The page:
There are positives. I admire the fact that the brail signs are there; that one can have a tree planted in their or a loved ones name. That visitors were simply sitting and enjoying each others company is also a truly wonderful sight; it is very serene and there really are some nice pieces within… That said, the overall design leaves a lot to be considered. [Although] possibly a factor of funding, the gardens are also young and for them to mature and come into their own will take time. On a side note I should also add that the gardens are particularly well maintained.

The point of this weblog is not to be bold in my writing. But whether the entry is €2 or €200 the question is how honest in my appraisal should I be and more importantly would I recommend for you to visit the gardens…. ? Not really.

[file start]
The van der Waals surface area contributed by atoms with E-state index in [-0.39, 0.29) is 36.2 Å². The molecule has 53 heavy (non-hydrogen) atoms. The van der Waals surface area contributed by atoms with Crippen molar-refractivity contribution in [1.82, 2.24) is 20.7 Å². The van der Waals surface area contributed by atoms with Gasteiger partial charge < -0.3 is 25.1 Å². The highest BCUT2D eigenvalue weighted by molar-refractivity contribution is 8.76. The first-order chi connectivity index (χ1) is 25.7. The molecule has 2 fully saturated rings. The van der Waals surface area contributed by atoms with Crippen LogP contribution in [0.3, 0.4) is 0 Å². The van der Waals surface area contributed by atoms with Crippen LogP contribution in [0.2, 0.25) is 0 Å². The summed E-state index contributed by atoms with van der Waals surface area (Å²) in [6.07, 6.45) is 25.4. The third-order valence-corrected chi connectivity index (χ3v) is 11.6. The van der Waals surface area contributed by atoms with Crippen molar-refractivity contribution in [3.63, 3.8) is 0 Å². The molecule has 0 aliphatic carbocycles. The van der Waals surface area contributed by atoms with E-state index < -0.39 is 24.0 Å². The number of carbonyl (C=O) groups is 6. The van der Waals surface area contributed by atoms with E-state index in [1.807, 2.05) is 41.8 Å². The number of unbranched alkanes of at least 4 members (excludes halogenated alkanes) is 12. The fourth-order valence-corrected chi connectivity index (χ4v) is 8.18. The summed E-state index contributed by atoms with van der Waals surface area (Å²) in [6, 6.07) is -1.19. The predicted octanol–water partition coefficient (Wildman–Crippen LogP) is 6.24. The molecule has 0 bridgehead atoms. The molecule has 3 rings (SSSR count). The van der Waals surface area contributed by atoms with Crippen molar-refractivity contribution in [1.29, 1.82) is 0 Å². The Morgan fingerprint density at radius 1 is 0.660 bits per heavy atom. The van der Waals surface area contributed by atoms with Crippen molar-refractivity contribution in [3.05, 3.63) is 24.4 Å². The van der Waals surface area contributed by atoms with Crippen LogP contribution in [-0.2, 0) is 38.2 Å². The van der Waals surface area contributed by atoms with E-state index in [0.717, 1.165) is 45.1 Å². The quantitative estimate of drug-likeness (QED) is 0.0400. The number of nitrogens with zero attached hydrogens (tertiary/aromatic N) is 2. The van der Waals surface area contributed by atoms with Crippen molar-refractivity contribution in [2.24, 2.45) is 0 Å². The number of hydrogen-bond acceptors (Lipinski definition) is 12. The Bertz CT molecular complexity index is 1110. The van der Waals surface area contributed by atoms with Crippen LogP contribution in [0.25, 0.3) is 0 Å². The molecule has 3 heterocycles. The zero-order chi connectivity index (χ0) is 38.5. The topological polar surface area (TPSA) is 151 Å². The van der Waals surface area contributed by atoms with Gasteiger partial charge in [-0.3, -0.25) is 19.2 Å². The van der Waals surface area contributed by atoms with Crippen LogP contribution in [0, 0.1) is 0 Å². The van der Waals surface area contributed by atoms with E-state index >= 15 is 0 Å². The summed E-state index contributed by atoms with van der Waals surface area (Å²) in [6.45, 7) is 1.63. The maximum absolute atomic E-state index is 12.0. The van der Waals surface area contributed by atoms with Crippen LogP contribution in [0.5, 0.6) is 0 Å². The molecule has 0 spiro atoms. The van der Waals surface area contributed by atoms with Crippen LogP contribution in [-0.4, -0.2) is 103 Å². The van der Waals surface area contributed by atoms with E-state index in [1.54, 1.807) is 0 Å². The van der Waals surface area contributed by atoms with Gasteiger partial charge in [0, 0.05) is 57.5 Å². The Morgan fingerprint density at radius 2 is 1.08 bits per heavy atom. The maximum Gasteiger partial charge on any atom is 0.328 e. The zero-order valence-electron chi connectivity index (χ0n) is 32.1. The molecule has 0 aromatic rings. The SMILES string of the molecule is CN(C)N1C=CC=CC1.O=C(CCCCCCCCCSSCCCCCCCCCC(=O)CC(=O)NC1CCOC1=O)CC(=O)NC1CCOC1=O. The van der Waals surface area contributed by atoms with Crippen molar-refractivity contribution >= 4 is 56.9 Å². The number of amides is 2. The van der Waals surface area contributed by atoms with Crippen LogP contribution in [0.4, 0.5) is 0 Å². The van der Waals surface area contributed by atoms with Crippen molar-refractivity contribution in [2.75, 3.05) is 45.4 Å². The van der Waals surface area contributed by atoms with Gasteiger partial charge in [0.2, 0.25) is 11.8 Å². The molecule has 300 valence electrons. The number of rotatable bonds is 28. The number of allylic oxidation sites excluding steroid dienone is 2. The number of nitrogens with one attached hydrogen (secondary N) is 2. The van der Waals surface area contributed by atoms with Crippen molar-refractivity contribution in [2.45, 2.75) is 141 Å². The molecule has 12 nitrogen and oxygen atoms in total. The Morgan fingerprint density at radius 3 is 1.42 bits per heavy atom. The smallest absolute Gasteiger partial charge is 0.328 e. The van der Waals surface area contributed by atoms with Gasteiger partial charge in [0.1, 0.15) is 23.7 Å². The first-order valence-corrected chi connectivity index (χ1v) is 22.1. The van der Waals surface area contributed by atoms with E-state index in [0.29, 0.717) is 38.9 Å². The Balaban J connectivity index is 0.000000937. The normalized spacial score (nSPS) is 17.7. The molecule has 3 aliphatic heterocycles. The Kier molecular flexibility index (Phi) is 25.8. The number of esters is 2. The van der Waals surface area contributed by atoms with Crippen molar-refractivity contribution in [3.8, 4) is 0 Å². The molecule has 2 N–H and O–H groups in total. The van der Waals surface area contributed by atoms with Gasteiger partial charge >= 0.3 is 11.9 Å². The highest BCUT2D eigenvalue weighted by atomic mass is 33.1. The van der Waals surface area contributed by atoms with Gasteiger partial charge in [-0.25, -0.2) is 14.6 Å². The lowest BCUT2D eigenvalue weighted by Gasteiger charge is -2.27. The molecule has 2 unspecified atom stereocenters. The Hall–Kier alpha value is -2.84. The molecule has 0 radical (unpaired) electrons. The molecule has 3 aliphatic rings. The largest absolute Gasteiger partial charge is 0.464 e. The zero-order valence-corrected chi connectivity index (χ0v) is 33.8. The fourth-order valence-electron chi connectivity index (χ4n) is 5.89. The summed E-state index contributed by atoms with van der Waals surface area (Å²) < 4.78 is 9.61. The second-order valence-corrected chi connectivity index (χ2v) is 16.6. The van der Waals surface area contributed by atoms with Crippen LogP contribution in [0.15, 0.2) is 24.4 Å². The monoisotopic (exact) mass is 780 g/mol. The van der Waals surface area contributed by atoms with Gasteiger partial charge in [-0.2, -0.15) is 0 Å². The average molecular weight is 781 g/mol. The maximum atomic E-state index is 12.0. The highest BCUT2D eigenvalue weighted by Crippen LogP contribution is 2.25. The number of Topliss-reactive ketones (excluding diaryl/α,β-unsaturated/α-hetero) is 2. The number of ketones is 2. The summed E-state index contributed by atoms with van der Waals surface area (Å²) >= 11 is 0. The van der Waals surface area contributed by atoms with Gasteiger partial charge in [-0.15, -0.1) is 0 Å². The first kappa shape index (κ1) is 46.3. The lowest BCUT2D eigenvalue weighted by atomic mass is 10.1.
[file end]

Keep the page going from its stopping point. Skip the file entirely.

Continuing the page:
UPDATE: 15th Dec ’09 The Rothe House responds

there are more photographs here

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trees versus buildings…

i really liked doing this job. Of course and naturally I’d prefer that the entire planet was landscaped [peter donegan memorial garden style], but with relevance here to the consideration of trees in relation to buildings [and modern day realities], it looks really good.

The building is Prosper Fingals [just around the corner from Fingal County Councils off Swords Main Street]. The reason I like it [possibly unusually one might say] is the use of the trees to soften the building. Rather than the usual option of just simply doing nothing at all.

The four Gleditsia triacanthos ‘sunburst’ [honey locust] were brought in quite mature and look really well planted without staking. In relation to the building, it really just softens.

The planting behind it is lavandula hidcote [lavander] and parthenocissus tricuspidata [virginia creeper]. Again, a very simple yet effective landscape plan.

the country fair?

the rub of the green

the rub of the green...